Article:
Intermittent fasting could slow aging

Recent studies have indicated that intermittent fasting may be an effective method for weight loss, potentially more manageable than traditional calorie counting. Exciting new research with animals even suggests that intermittent fasting could have a positive impact on the aging process, potentially leading to longer lifespans.

A study named DiAL-Health, conducted by researchers at the Pennington Biomedical Research Center and the University of Alabama at Birmingham, is currently underway to investigate if adopting an eating pattern of 8 hours of food consumption followed by 16 hours of fasting daily can decelerate the aging process in humans. The study is seeking participation from healthy adults between the ages of 25-49.

The research aims to determine whether intermittent fasting or weight loss through calorie restriction can have an anti-aging effect and enhance overall health in individuals within a healthy weight range or those slightly overweight. Furthermore, it seeks to ascertain if either dietary approach can extend “healthspan,” the portion of one’s life free from conditions like diabetes or hypertension.

Leading the study are Dr. Corby Martin, Professor and Director of the Ingestive Behavior, Weight Management, and Health Promotion Laboratory at Pennington Biomedical; Dr. Leanne Redman, Professor and Director of Pennington Biomedical’s Reproductive Endocrinology and Women’s Health Laboratory; along with Dr. Courtney Peterson from the University of Alabama at Birmingham.

Dr. Martin highlights the potential of intermittent fasting as a more manageable alternative to calorie counting for promoting health and slowing the aging process. Dr. Redman emphasizes the use of newly developed smartphone apps to provide support for participants in adhering to the program.

Both diets not only impact health and potentially longevity but also facilitate weight loss, which is crucial in addressing the nationwide issue of obesity.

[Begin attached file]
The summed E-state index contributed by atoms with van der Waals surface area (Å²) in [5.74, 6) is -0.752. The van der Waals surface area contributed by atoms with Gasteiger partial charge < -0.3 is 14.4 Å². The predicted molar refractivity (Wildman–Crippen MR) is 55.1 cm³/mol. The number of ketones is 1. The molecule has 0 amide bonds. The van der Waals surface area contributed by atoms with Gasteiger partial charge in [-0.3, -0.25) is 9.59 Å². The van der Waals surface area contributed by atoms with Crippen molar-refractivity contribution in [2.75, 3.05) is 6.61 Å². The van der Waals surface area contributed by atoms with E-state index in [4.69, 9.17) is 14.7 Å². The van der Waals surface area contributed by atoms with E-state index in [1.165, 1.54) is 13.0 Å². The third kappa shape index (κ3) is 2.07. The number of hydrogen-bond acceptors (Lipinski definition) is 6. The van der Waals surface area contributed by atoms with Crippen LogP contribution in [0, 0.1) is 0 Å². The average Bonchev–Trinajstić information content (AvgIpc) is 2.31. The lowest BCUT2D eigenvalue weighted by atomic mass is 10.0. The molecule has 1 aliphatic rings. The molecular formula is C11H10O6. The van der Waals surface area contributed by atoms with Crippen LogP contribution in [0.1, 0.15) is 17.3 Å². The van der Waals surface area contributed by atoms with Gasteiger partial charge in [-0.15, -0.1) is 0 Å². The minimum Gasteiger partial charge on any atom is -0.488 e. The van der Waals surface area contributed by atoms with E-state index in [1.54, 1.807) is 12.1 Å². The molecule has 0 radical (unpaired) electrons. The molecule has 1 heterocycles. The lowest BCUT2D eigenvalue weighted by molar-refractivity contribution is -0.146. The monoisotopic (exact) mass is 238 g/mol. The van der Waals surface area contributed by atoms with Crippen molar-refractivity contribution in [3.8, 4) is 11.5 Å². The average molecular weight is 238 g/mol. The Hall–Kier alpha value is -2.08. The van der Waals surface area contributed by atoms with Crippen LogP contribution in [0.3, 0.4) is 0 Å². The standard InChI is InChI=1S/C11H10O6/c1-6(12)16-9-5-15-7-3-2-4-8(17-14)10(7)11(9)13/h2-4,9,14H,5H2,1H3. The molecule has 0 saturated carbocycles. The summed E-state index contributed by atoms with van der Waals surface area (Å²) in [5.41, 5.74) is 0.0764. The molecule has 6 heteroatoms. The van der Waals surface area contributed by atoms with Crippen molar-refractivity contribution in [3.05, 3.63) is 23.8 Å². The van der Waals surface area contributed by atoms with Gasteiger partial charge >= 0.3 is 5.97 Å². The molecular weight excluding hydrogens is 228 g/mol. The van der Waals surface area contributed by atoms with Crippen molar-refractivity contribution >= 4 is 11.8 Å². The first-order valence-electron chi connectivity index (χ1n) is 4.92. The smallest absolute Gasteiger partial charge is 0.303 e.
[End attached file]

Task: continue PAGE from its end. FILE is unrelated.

This clinical trial is currently open for enrollment and is recruiting participants in both Baton Rouge and Birmingham, Ala. To be eligible for the study, participants should have a body mass index between 22-30; and should not currently smoke, vape, or use tobacco products, either at present or within the last 6 months.

This study’s inclusion of individuals who are of healthy weight or slightly overweight is a distinctive aspect, providing an uncommon opportunity for healthy individuals to contribute to biomedical research. Participants will receive compensation of up to $2,500 upon completing the study.

Those interested in participating in the Baton Rouge trial can call 225-763-3000, email [email protected], or visit www.pbrc.edu/DialHealth. For those interested in the trial in Birmingham, applications can be submitted here.

Dr. John Kirwan, Executive Director of Pennington Biomedical Research Center, underscores the significance of this study in shedding light on how intermittent fasting can aid in weight loss and maintenance, particularly in combating the widespread issue of obesity.

The study receives support from a grant from the National Institutes of Health. The views expressed in the content belong solely to the authors and do not necessarily represent the official perspectives of the sponsors.

About the Pennington Biomedical Research Center:

The Pennington Biomedical Research Center is at the forefront of medical discovery, particularly in comprehending the triggers of conditions like obesity, diabetes, cardiovascular disease, cancer, and dementia. The Center spearheaded the national “Obecity, USA” campaign to raise awareness and advocate for solutions to the obesity epidemic by 2040. It conducts fundamental, clinical, and population research and is affiliated with LSU.

The research enterprise at Pennington Biomedical encompasses over 480 personnel, including 40 clinics and research labs, and 13 specialized core service facilities. Its scientists and physician-scientists are supported by research trainees, lab technicians, nurses, dietitians, and other support staff. Pennington Biomedical is housed in a state-of-the-art research facility on a 222-acre campus in Baton Rouge.

For more details, visit www.pbrc.edu.

The material in this press release comes from the originating research organization. Content may be edited for style and length. Want more? Sign up for our daily email.